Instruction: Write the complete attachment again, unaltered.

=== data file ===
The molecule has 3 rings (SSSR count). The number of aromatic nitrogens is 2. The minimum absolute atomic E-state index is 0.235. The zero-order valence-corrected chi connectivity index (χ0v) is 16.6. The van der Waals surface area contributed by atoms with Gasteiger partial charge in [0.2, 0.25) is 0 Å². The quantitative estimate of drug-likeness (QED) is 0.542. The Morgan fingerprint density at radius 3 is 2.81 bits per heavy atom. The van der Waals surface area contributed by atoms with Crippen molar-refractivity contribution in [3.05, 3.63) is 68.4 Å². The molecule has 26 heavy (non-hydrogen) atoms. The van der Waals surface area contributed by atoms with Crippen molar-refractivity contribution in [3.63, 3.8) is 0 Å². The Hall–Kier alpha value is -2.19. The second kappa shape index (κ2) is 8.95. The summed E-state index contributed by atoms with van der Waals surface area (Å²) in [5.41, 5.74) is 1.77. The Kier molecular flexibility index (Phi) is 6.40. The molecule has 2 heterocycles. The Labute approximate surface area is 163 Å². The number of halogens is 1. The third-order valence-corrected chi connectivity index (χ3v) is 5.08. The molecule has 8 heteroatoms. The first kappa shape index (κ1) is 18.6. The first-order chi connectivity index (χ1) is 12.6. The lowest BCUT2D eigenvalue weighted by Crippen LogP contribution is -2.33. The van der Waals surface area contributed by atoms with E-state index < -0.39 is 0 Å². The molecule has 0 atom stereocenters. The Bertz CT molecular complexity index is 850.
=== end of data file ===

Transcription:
The molecule has 3 rings (SSSR count). The number of aromatic nitrogens is 2. The minimum absolute atomic E-state index is 0.235. The zero-order valence-corrected chi connectivity index (χ0v) is 16.6. The van der Waals surface area contributed by atoms with Gasteiger partial charge in [0.2, 0.25) is 0 Å². The quantitative estimate of drug-likeness (QED) is 0.542. The Morgan fingerprint density at radius 3 is 2.81 bits per heavy atom. The van der Waals surface area contributed by atoms with Crippen molar-refractivity contribution in [3.05, 3.63) is 68.4 Å². The molecule has 26 heavy (non-hydrogen) atoms. The van der Waals surface area contributed by atoms with Crippen molar-refractivity contribution in [3.63, 3.8) is 0 Å². The Hall–Kier alpha value is -2.19. The second kappa shape index (κ2) is 8.95. The summed E-state index contributed by atoms with van der Waals surface area (Å²) in [5.41, 5.74) is 1.77. The Kier molecular flexibility index (Phi) is 6.40. The molecule has 2 heterocycles. The Labute approximate surface area is 163 Å². The number of halogens is 1. The third-order valence-corrected chi connectivity index (χ3v) is 5.08. The molecule has 8 heteroatoms. The first kappa shape index (κ1) is 18.6. The first-order chi connectivity index (χ1) is 12.6. The lowest BCUT2D eigenvalue weighted by Crippen LogP contribution is -2.33. The van der Waals surface area contributed by atoms with E-state index < -0.39 is 0 Å². The molecule has 0 atom stereocenters. The Bertz CT molecular complexity index is 850.